If the power went out at 2 a.m., he would get the call to make sure students’ lab cultures were kept healthy.
If Kunkel’s climate system malfunctioned, he would come in on the weekends to check the safety of biology students’ plants and animals.
And if you were hesitant to gut a fish in the Advanced Aquatic Ecology class, he would gently suggest to “suck it up.”
To his friends, colleagues and students, Phil Auerbach was not only the biology lab technician, but also the backbone of the department. On Sept. 28, he passed away at Saint Luke’s hospital in Easton. Auerbach was 69 and was entering his 40th year at Lafayette.
“He had an amazingly strong heart,” biology professor Nancy Waters said, “and his heart was rooted in the biology department and in the college.”
“You could talk to him about a problem and he could think of a mechanism to solve of the problem,” Waters added. “He did that with all of us.”
Many of those who worked with him noted his ability to tackle any technical issue that arose in Kunkel. Waters recalled when she needed to construct a device to study fish exclosures. Auerbach’s solution: a floating, weighted, pvc-pipe contraption that allowed everything but fish in.
Auerbach worked under seven department heads and six college presidents since his arrival in 1977. Over the years he helped 230 honors thesis students. Glenn Rall ’85, a professor at Fox Chase Cancer Center, conducted research at Lafayette for two years, during which he became strong friends with Auerbach.
“This was the guy who was the glue for that department,” Rall said. “He held the labs together, and whenever there was a challenge or a problem that needed solving or that needed a creative approach, Phil was the guy that you looked for.”
Erika Hernandez ’17, a biology student who knew Auerbach from research, said that Auerbach would go above and beyond for students.
“Let’s say all you needed was a AA battery,” Hernandez said, not only would he give you AA batteries, “he would tell you where the AAA batteries were and all other types of batteries, too.”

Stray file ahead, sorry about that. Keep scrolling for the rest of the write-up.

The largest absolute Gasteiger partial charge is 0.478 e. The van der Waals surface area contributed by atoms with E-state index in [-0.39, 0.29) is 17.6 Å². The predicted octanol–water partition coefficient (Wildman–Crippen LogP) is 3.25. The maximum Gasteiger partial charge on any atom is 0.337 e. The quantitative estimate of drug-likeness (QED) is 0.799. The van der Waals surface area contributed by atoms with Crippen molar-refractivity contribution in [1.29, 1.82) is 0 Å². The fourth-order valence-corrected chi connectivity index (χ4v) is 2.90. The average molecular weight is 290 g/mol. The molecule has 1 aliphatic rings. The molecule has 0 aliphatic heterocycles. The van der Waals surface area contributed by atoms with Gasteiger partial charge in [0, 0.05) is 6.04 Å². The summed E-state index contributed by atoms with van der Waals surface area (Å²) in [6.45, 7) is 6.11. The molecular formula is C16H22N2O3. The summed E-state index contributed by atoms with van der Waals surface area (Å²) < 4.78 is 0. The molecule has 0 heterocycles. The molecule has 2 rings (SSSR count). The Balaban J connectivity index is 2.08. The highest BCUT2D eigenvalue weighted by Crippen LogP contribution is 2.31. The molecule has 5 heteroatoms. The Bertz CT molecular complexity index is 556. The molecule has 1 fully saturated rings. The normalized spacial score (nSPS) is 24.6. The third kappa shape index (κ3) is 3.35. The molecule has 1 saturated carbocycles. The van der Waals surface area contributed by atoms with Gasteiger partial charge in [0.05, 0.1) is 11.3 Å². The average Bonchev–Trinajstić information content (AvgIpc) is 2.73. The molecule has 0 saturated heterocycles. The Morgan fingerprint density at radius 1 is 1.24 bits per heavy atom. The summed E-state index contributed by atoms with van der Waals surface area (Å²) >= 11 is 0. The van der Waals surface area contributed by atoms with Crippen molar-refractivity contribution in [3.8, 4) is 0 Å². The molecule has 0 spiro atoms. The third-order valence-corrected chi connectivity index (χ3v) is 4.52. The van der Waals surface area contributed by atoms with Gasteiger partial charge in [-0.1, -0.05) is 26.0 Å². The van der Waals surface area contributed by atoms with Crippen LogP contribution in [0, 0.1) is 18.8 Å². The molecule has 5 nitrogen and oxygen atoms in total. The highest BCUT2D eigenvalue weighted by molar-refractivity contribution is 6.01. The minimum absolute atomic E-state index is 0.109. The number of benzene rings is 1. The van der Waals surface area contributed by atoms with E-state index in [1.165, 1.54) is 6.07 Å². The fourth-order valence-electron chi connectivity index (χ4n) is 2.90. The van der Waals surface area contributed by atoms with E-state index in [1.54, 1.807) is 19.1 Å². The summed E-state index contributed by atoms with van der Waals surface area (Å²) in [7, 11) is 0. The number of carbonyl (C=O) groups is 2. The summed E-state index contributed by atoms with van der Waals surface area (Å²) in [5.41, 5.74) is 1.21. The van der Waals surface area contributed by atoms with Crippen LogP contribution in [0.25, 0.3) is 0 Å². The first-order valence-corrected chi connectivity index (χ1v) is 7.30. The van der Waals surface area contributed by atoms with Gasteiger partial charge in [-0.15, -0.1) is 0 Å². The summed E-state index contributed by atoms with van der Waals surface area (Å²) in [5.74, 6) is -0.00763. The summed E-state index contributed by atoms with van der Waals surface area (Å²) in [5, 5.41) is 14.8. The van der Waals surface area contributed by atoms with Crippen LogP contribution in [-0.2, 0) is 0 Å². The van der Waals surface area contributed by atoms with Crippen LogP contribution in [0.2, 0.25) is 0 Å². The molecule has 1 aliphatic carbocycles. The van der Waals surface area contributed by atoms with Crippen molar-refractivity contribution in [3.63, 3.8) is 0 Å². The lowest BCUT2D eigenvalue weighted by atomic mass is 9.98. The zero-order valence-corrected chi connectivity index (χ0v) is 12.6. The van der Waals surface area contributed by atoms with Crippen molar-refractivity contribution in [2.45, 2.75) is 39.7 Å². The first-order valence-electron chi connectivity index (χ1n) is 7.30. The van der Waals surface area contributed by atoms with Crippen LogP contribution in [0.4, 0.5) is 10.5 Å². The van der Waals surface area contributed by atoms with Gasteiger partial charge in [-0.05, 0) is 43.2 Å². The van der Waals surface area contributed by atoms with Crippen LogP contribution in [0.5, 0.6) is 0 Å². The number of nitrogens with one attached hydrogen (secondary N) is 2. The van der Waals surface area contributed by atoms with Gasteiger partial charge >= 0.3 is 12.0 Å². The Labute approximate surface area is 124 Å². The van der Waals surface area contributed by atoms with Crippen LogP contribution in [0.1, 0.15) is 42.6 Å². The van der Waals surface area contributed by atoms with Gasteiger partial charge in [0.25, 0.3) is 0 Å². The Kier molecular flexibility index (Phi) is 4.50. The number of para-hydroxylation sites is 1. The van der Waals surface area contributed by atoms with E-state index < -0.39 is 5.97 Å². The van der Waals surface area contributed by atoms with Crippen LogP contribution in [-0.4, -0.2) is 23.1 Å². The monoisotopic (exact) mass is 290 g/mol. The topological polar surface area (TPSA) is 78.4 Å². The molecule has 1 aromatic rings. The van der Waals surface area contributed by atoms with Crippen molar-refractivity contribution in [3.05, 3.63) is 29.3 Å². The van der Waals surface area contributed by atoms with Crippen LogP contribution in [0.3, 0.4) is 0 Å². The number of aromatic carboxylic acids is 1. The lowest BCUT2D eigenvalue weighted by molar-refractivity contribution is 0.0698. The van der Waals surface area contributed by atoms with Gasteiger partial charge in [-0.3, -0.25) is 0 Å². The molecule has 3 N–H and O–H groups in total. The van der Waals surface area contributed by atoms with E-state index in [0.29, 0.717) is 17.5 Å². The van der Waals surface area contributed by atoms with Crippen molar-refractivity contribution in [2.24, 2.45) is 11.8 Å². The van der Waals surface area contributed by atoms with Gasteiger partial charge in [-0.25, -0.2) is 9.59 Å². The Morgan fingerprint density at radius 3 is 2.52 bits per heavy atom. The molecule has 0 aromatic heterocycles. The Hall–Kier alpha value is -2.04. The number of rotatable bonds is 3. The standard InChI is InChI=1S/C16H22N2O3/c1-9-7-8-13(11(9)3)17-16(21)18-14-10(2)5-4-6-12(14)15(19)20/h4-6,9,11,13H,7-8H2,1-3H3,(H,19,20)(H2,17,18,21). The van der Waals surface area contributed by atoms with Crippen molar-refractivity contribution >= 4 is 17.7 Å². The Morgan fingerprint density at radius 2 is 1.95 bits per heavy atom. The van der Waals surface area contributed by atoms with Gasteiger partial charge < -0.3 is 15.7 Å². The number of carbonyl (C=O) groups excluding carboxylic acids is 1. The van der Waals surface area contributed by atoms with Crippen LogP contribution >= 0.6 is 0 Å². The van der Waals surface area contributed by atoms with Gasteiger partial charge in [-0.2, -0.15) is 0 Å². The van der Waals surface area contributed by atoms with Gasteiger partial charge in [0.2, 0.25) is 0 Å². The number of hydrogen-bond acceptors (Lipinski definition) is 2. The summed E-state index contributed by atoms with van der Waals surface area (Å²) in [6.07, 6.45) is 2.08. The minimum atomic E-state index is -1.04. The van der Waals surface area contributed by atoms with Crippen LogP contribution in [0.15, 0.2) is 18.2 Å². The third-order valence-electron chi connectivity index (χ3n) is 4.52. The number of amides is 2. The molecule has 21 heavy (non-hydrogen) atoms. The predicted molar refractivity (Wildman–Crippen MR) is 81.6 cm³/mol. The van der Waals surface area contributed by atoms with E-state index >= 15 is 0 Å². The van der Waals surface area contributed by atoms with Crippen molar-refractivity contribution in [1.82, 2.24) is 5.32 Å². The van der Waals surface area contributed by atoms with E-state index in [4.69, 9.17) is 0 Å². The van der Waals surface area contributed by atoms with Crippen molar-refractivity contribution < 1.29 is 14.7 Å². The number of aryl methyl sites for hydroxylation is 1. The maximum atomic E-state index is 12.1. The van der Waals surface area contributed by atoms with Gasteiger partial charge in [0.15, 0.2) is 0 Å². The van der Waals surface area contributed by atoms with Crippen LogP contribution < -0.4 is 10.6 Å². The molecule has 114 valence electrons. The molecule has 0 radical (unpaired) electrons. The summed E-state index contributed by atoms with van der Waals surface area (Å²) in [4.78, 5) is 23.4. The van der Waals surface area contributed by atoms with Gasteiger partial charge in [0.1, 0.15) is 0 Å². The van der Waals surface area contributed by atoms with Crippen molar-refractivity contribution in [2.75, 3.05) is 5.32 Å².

“He would make sure that you also understood what he was doing,” she added. “He wouldn’t just do it for you.”
Waters said Auerbach was very helpful in securing the funding and licensing for the biology department’s boat six years ago. For Advanced Aquatic Ecology, Caroline McCauley ’17 spent five hours each week on the boat with Auerbach and Waters at the Merrill Creek Reservoir. It was her favorite class, and Phil would help with data collection and assess samples from the water. For one task, the students had to examine a fish’s internal organs and McCauley remembers Auerbach’s “weird” sense of humor.
“I was trying to cut the fish but was freaking out because it was pretty gross,” said McCauley, a biology major. “And Phil just looked to me and said, ‘You just got to suck it up.'”
Biology professor emeritus Chuck Holliday said he believed that Auerbach was so involved and active in his job that his title should have been “technician/instructor.”
“Many of us used him to teach our students things,” said Holliday, who retired in 2012 after 30 years at Lafayette. “He was classified by the college as a technician, but I’ve often thought that he should have been a technician/instructor. He spent that much time teaching how to do things.”
Holliday, as well as about a dozen others, spoke at Auerbach’s memorial service in Stroudsburg on Monday.
Rall said he made a point to visit Auerbach every time he came back to campus. When Rall was last on campus in August, he began his presentation by noting the two things he believed were “Kunkel constants.”
“One is these hideous yellow chairs [in Kunkel],” Rall said. “And the other was Phil.”
“He was always behind the scenes,” he continued. “He was not a guy who I think sought lots and lots of glory. The joy he got was just from knowing how fundamentally important he was to the functioning of that department.”
“There are people who are these unheralded individuals,” he continued. “They’re not professors. They’re not deans. They’re not going to show up on the leadership website for the college, and yet they are what makes that…college experience meaningful and personal.”
Waters agreed that Auerbach did not seek praise in his profession.
“He recognized a sense of sacrifice and service that was really remarkable and increasingly rare, and that had nothing to do with the job,” Waters said. “He had a sense of ‘it was the right thing to do.'”
Phil Auerbach is survived by his Wife, Laura Auerbach, who lived with him in Saylorsburg.